Vital to a clean world, scavengers are left to plead for vaccine
The scavengers wait patiently for a dump truck to tip the trash on the summit of the landfill outside New Delhi. Armed with plastic bags, they plunge their bare hands into the garbage and start sorting it.
Every day, more than 2,300 tons of garbage are dumped at the landfill at Bhalswa that covers an area bigger than 50 football fields, with a pile taller than a 17-story building. And every day, thousands of these informal workers climb the precarious slopes to pick through what can be salvaged.
They are among the estimated 20 million people around the world — in rich nations and poor — who are pivotal in keeping cities clean, alongside paid sanitation employees. But unlike those municipal workers, they usually are not eligible for the coronavirus vaccine and are finding it hard to get the shots.
The pandemic has amplified the risks that these informal workers face. Few have their own protective gear or even clean water to wash their hands, said Chitra Mukherjee of Chintan, a nonprofit environmental research group in New Delhi.
“If they are not vaccinated, then the cities will suffer,” Mukherjee said.
Manuwara Begum, 46, lives in a cardboard hut behind a five-star hotel in the heart of New Delhi and feels the inequity keenly. Chintan estimates that, each year, those like her save the local government over $50 million and eliminate over 900,000 tons of carbon dioxide by diverting waste away from landfills.
Still, they are they not considered “essential workers” and thus are ineligible for vaccinations.
Begum has started an online petition pleading for vaccines and asking, “Are we not human?”
Sanitation workers employed by local governments in South Africa and Zimbabwe are likely to be in line for the COVID-19 vaccine after health workers, unlike those who sort through the trash. At the Dandora landfill in Kenya’s capital of Nairobi, some of the scavengers who are not eligible for a shot wear medical gear discarded by hospitals and health clinics, saying it especially protects them from the weather during the rainy season.
There is no doubt that these people provide an essential service, says Louise Guibrunet, a researcher at National Autonomous University of Mexico who has studied the issue.
In Mexico, scavengers help municipal workers on garbage trucks and often collect trash from neighborhoods not served by authorities. The work is dangerous, and injuries are common, so governments have an incentive not to recognize them or provide benefits like healthcare, she said.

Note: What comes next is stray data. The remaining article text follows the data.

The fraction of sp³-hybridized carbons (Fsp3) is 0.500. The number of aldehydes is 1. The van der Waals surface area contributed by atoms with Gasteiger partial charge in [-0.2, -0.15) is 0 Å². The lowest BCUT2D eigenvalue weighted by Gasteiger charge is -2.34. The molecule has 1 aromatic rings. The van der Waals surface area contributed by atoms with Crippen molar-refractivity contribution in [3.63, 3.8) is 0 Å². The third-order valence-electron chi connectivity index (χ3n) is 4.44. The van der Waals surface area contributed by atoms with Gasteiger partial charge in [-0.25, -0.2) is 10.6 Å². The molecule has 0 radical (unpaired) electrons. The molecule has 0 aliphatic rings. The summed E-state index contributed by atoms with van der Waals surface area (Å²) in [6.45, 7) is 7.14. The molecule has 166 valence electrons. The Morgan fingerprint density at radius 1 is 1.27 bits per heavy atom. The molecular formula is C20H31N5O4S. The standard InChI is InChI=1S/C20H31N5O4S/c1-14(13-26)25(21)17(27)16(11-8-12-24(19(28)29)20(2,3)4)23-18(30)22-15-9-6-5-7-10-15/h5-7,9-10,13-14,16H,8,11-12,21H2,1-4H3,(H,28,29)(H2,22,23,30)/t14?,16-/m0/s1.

They often are already poor, moving to unfamiliar cities to eke out a living by sorting garbage, says Robin Jeffrey, a professor at the Institute of South Asian Studies at the National University of Singapore. That many of these workers in India belong to poor Muslim or Dalit communities, who once were known as “untouchables” at the bottom of the country’s caste system, adds a layer of prejudice.
“The vaccine is just another, and very dramatic, example of an exclusion that has prevailed before COVID-19 came on the horizon,” said Jeffrey, who co-authored a book on waste in India in 2018.
India says it will give vaccines to everyone over 45 starting April 1. At private hospitals, each shot is sold for $3.45, but they are free at government hospitals.
Because the pandemic sent the price of oil crashing, it became cheaper to make new plastic than to recycle it. In many countries, closed borders brought recycling markets to a halt, lowering demand for reused materials that the workers collect.
In New Delhi, a pound of plastic bottles sells for the equivalent of 11 U.S. cents, half of what it brought before the pandemic. Sahra Bano, 37, who lives near the Bhalswa landfill and sells what she can scavenge, says she used to earn about $5 per day. Now, getting even half that is difficult.
Toxic runoff from the landfill infiltrates the groundwater, so she must spend 5 cents per day on bottled water; the rest of what she earns goes for food. To earn enough to get one shot of the vaccine, she said she would have to collect and sell an additional 31 pounds of plastic bottles.
“We are struggling to feed our family,” she says. “How can we buy vaccines?”
To get the free vaccine from an overburdened public hospital, she would have to wait there for days, and each day away from work is one without food on the table. Moreover, the stigma associated with waste workers in India means they are often turned away from such facilities.
“They don’t treat us well,” Bano says.
Any illness means visiting a drugstore, not a doctor, for medicine.
If they’re lucky, the person recovers, she says, adding: “If not, what can we do?”
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